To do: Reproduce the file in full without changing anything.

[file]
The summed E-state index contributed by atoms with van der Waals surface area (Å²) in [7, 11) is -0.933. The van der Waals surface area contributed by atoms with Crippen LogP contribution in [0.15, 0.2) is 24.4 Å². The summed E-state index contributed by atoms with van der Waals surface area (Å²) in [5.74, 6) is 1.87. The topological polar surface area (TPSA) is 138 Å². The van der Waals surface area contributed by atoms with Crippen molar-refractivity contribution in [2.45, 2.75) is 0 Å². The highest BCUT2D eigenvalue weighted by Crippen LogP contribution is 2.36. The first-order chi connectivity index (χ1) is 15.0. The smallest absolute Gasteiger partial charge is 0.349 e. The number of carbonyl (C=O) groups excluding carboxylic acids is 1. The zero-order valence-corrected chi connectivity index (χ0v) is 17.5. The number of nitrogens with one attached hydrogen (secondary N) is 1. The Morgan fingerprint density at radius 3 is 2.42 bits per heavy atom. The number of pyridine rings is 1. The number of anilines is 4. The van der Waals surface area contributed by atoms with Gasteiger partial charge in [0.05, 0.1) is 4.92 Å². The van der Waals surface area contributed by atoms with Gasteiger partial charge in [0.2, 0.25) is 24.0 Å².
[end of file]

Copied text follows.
The summed E-state index contributed by atoms with van der Waals surface area (Å²) in [7, 11) is -0.933. The van der Waals surface area contributed by atoms with Crippen LogP contribution in [0.15, 0.2) is 24.4 Å². The summed E-state index contributed by atoms with van der Waals surface area (Å²) in [5.74, 6) is 1.87. The topological polar surface area (TPSA) is 138 Å². The van der Waals surface area contributed by atoms with Crippen molar-refractivity contribution in [2.45, 2.75) is 0 Å². The highest BCUT2D eigenvalue weighted by Crippen LogP contribution is 2.36. The first-order chi connectivity index (χ1) is 15.0. The smallest absolute Gasteiger partial charge is 0.349 e. The number of carbonyl (C=O) groups excluding carboxylic acids is 1. The zero-order valence-corrected chi connectivity index (χ0v) is 17.5. The number of nitrogens with one attached hydrogen (secondary N) is 1. The Morgan fingerprint density at radius 3 is 2.42 bits per heavy atom. The number of pyridine rings is 1. The number of anilines is 4. The van der Waals surface area contributed by atoms with Gasteiger partial charge in [0.05, 0.1) is 4.92 Å². The van der Waals surface area contributed by atoms with Gasteiger partial charge in [0.2, 0.25) is 24.0 Å².